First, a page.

In June, Jersey City officials passed an ordinance, effectively halting the home sharing industry, including services like Airbnb. The vote came in 7-2 with one official, Michael Yun, saying, “We're going to make the same mistake again,” in reference to the city imposing a 6 percent hotel tax on short-term rentals in 2015. While officials are concerned about home sharing, banning them will only hurt Jersey City’s economy.
The law, which includes a 60-day rental cap in properties not occupied by the owner, may cause adverse effects on the city. Jersey City has already collected $4 million in taxes from short-term rentals and has welcomed 181,000 tourists into the city in a single year.
Despite companies like VRBO and Airbnb giving families and travelers a unique experience to see local parts of a new city, Jersey City sadly isn’t the only one convinced that regulating short-term rentals is the solution. Already, major cities like New York and San Francisco have heavily regulated the home sharing industry. In San Francisco, half of all hosts were pushed out of the market, causing rents to go up 8 percent.
As Jersey City looks towards home sharing prohibition, they should know the costs often fall on the local community.
Charles Boyd, owner of a local coffee shop in Bergen/Lafayette – a neighborhood in Jersey City -- says the success of his business is in part due to the home sharing economy. “Every week, I get so many people that come in and they’re either on their way in with their suitcases and they’re waiting for the Airbnb to be available,” Mr. Boyd comments. Of course, the impact goes beyond coffee shops.
Airbnb reports that “74 percent of Airbnb properties in major cities are located outside of traditional hotel districts” and 42 percent of guests’ daytime activities take place in these neighborhoods.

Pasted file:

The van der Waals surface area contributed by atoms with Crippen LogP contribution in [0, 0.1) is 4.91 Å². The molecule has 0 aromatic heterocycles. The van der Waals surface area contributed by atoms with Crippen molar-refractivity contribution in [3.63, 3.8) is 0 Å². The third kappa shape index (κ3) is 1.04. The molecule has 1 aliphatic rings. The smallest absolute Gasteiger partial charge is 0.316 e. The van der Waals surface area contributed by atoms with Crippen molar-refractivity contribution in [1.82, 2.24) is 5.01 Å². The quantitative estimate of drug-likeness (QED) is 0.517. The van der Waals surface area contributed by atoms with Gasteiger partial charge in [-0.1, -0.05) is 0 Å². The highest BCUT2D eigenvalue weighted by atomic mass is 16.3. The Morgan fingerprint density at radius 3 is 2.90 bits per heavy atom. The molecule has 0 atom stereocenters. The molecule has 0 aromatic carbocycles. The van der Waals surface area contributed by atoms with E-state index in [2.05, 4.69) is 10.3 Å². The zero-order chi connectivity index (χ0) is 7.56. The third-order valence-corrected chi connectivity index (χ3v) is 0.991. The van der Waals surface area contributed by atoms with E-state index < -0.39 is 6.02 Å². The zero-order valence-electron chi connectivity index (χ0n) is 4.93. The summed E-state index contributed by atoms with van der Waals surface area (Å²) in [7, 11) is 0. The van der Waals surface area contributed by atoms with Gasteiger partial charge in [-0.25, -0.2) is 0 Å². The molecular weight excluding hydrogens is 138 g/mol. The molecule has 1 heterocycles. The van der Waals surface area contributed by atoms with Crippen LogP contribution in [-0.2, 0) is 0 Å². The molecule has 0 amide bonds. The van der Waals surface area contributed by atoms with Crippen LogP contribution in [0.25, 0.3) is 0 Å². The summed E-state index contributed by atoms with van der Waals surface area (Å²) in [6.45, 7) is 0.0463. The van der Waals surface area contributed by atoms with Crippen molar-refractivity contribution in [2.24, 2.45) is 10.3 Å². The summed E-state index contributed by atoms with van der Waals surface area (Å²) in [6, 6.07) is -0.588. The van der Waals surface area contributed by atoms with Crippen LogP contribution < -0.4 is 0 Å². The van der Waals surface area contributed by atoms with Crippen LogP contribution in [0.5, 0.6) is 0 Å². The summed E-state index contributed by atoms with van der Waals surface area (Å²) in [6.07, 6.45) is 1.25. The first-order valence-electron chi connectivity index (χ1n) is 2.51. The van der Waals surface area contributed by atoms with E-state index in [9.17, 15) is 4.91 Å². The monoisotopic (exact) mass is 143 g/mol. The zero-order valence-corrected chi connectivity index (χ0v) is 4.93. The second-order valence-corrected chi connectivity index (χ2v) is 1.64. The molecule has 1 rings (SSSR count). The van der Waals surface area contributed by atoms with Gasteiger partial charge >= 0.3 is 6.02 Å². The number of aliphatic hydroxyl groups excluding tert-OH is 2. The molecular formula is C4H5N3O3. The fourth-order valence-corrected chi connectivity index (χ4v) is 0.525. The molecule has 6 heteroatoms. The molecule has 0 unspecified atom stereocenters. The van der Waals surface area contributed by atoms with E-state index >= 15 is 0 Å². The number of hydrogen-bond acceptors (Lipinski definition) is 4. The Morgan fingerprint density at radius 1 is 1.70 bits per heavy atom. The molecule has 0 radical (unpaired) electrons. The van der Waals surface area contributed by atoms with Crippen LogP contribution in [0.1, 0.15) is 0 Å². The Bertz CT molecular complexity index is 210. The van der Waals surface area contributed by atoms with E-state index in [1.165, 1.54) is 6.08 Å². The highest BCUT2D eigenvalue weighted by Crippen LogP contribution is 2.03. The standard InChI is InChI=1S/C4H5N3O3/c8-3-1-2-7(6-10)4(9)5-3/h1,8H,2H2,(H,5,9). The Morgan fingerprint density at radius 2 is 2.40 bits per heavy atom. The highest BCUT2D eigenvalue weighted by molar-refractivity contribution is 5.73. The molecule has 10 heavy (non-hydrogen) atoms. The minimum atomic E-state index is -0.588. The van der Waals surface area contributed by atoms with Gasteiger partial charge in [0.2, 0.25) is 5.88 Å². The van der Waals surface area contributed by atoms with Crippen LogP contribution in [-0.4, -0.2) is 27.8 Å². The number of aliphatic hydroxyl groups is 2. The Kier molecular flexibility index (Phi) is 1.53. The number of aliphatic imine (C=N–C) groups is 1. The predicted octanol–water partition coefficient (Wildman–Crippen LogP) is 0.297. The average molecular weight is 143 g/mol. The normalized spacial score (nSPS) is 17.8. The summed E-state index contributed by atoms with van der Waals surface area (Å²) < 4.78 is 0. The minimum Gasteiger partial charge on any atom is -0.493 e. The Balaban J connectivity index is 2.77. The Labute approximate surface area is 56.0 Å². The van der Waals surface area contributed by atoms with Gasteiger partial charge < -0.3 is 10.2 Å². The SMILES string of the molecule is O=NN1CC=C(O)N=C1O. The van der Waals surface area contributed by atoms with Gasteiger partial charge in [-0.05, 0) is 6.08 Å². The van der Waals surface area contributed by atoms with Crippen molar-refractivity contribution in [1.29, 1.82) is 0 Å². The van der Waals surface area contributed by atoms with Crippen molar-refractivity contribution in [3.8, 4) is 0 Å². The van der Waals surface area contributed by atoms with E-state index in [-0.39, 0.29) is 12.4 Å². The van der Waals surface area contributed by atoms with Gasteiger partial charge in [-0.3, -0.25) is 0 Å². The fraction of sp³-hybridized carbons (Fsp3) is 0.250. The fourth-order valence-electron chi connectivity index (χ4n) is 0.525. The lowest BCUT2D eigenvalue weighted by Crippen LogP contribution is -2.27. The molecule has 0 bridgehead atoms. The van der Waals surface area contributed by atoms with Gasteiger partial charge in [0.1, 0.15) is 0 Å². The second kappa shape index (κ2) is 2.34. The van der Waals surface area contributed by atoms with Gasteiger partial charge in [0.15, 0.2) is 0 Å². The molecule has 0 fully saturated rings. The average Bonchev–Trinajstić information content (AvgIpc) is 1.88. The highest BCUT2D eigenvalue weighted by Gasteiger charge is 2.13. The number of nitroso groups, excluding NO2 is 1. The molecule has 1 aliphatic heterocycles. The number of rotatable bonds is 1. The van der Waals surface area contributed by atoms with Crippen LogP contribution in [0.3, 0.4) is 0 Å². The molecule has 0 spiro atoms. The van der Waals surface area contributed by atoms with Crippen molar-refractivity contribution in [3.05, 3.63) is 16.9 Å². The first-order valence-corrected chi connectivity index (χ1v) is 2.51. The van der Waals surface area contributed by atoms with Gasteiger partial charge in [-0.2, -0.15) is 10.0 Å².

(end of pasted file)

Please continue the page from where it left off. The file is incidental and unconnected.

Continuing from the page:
In a study measuring the economic impact of home sharing on cities, the National University System Institute for Policy Research found that over a one-year period in San Diego, short-term rentals “generated an estimated $110.3 million in lodging revenue and another $86.4 million in other visitor-related spending”. Furthermore, 1,842 jobs were created out of the total $285 million-dollar impact. Losing the home sharing industry would be devastating to Jersey City as shown in the success of San Diego.
But it doesn’t stop at tourism. The home sharing industry also helps hosts afford their mortgages.
Jeff Hauta, a Jersey City Airbnb host, sheds light on the importance of having extra income. “As a renter, the ordinance will basically kill everything I do.” Hauta comments, “A lot of us are struggling parents with kids, just trying to make extra money.”
Hauta isn’t alone. Over 80 percent of hosts live in their rental property and 53 percent say that hosting has helped them meet their mortgage payments. For most people, the home sharing industry has given them a means to put food on the table or pay the bills. Taking that ability away could put many in jeopardy of losing their home.
No doubt, there have been a few extreme cases of house parties or privacy issues when it comes to short-term rentals. However, most rentals provide a supplementary income for people looking to give travelers a local experience. An entire industry shouldn’t be overregulated over a few bad experiences.
In response to the Jersey City ordinance, a petition with 20,000 signatures was dropped off at City Hall, showing public support for the right to rent their home as they see fit. It will now most likely be put on the ballot in November, giving voice to the people instead of local politicians.
In San Diego, locals have already taken the issue to the ballot in favor of keeping short-term rentals. For now, we must wait to see Jersey City’s next move, but don’t be surprised if you end up getting a hotel on your next visit.